Rustic elegance best describes this wine bottle holder. Although shown as a table top tray (which is one way to use it,), my client will be mounting this piece to a wall. (I would like to show this Rustic Wine Rack mounted but I don't have access to the exact stud and centering location to drill the pilot holes). To keep the bottles from damaging the wall and for added mounting support, I installed a "stopper" board across the full length of the back. This is a beautiful accent piece that would compliment any decor!
Sunday, October 26, 2014
Tuesday, October 21, 2014
Reclaimed Rustics received a request for a custom wine glass rack/shelf. The size and stain color (dark walnut) were absolutes but the wood to be used was left up to me. I knew I could go to the local big box home store to find the exact, different sizes and type of wood that would make this project very simple (searching diligently for straight wood at these stores gets old real fast, by the way) but fine wine and old, reclaimed wood just seem to go together so I knew barn wood was the way to go. Not to mention perfection lacks character in this wood workers opinion. (Who hasn't been to a friends perfectly decorated house and felt uncomfortable (like little kids in a museum) to sit on the furniture, let alone step foot on the floor? I often wonder where they hide the "KEEP OFF, STAY OUT and DON'T TOUCH" signs. Anyway, being a Realtor (insert trademark sign here), I can tell you that there is a big difference between a house and a home). Having said that, reclaimed barn wood is very difficult to work with as it is usually twisted, cupped, warped, splintered and/or all of the above. Being that all the pieces making up this beautiful rustic wine rack were short, I was able to salvage decent pieces but that came at the expense of cutting into some of my longer stock.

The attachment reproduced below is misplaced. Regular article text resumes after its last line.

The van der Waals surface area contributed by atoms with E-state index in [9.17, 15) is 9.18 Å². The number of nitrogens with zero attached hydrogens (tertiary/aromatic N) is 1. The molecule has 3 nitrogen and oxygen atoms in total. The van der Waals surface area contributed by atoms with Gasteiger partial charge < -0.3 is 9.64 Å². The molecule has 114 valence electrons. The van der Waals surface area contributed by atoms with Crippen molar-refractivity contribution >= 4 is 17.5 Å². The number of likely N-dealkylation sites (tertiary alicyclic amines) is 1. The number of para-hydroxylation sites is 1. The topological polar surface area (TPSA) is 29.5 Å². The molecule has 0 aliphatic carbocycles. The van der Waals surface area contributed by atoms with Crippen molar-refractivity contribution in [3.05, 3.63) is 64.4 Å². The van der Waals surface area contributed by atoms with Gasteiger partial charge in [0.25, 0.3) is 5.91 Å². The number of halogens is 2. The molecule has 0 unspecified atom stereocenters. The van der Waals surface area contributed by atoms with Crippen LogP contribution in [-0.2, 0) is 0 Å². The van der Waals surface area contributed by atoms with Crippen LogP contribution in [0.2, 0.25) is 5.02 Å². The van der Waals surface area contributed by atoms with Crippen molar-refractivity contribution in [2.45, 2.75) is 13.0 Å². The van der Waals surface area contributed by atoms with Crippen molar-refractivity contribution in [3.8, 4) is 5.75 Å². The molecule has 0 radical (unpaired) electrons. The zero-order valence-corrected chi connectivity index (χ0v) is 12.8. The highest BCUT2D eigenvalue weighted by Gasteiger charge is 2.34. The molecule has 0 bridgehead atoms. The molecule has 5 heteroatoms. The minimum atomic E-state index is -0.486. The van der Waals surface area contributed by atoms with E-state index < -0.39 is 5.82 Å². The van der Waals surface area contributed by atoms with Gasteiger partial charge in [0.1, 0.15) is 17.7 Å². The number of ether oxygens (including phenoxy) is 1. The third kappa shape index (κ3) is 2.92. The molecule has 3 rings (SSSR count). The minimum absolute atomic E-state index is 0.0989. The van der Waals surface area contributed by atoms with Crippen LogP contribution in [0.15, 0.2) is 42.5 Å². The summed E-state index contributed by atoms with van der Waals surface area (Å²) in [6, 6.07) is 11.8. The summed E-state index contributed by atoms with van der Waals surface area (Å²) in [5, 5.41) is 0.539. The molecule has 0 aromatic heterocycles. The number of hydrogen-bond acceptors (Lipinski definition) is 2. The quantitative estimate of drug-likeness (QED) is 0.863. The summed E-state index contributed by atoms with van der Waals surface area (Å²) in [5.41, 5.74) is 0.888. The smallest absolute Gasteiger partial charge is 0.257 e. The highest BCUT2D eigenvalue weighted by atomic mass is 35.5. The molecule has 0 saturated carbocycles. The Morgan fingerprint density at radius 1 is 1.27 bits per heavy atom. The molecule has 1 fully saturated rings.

One huge benefit came by shaving down cupped, 3/4' pine T&G in the table saw. I was able to achieve a natural sloping of the wood holding the wine glass bases that will allow for a thicker, longer flute. All the pieces were cut, sanded, torched, sanded, stained, sanded, sealed, sanded, sealed, sanded, sealed, sanded and waxed (whew).
Here's the cool thing about this Rustic Wine Rack...It's brand new and over 100 years old! I reclaimed the wood from an old wood hut built in the early 1900's, I am not a wine connoisseur but I do understand that some wines do get better with age. I believe the same to be true about wood.